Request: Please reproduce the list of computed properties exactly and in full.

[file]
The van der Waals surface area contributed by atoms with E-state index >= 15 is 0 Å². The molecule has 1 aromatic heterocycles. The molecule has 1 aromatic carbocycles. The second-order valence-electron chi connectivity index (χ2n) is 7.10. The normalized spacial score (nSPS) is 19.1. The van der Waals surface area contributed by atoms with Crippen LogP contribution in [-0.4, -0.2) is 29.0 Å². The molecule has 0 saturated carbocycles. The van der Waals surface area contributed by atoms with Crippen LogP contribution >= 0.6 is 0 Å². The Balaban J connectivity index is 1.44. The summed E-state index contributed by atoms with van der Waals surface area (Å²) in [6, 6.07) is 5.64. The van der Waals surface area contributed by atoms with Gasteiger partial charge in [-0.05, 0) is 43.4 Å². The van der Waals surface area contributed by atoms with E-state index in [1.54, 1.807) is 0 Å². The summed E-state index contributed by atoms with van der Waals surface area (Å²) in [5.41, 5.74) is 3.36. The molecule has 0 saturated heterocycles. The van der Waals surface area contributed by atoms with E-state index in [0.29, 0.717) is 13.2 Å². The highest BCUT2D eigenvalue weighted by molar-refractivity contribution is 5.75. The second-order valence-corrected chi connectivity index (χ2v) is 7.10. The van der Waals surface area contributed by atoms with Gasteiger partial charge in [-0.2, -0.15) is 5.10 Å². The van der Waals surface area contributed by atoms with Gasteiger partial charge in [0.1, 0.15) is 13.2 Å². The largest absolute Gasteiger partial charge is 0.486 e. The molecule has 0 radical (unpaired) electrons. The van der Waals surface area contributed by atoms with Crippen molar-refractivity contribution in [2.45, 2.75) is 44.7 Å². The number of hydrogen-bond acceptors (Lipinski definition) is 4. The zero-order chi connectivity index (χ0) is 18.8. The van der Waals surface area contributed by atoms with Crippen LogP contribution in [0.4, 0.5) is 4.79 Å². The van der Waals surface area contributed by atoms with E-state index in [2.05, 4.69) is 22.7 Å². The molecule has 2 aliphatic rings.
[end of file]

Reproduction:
The van der Waals surface area contributed by atoms with E-state index >= 15 is 0 Å². The molecule has 1 aromatic heterocycles. The molecule has 1 aromatic carbocycles. The second-order valence-electron chi connectivity index (χ2n) is 7.10. The normalized spacial score (nSPS) is 19.1. The van der Waals surface area contributed by atoms with Crippen LogP contribution in [-0.4, -0.2) is 29.0 Å². The molecule has 0 saturated carbocycles. The van der Waals surface area contributed by atoms with Crippen LogP contribution >= 0.6 is 0 Å². The Balaban J connectivity index is 1.44. The summed E-state index contributed by atoms with van der Waals surface area (Å²) in [6, 6.07) is 5.64. The van der Waals surface area contributed by atoms with Gasteiger partial charge in [-0.05, 0) is 43.4 Å². The van der Waals surface area contributed by atoms with E-state index in [1.54, 1.807) is 0 Å². The summed E-state index contributed by atoms with van der Waals surface area (Å²) in [5.41, 5.74) is 3.36. The molecule has 0 saturated heterocycles. The van der Waals surface area contributed by atoms with E-state index in [0.29, 0.717) is 13.2 Å². The highest BCUT2D eigenvalue weighted by molar-refractivity contribution is 5.75. The second-order valence-corrected chi connectivity index (χ2v) is 7.10. The van der Waals surface area contributed by atoms with Gasteiger partial charge in [-0.2, -0.15) is 5.10 Å². The van der Waals surface area contributed by atoms with Gasteiger partial charge in [0.1, 0.15) is 13.2 Å². The largest absolute Gasteiger partial charge is 0.486 e. The molecule has 0 radical (unpaired) electrons. The van der Waals surface area contributed by atoms with Crippen molar-refractivity contribution in [2.45, 2.75) is 44.7 Å². The number of hydrogen-bond acceptors (Lipinski definition) is 4. The zero-order chi connectivity index (χ0) is 18.8. The van der Waals surface area contributed by atoms with Crippen LogP contribution in [0.4, 0.5) is 4.79 Å². The van der Waals surface area contributed by atoms with E-state index in [2.05, 4.69) is 22.7 Å². The molecule has 2 aliphatic rings.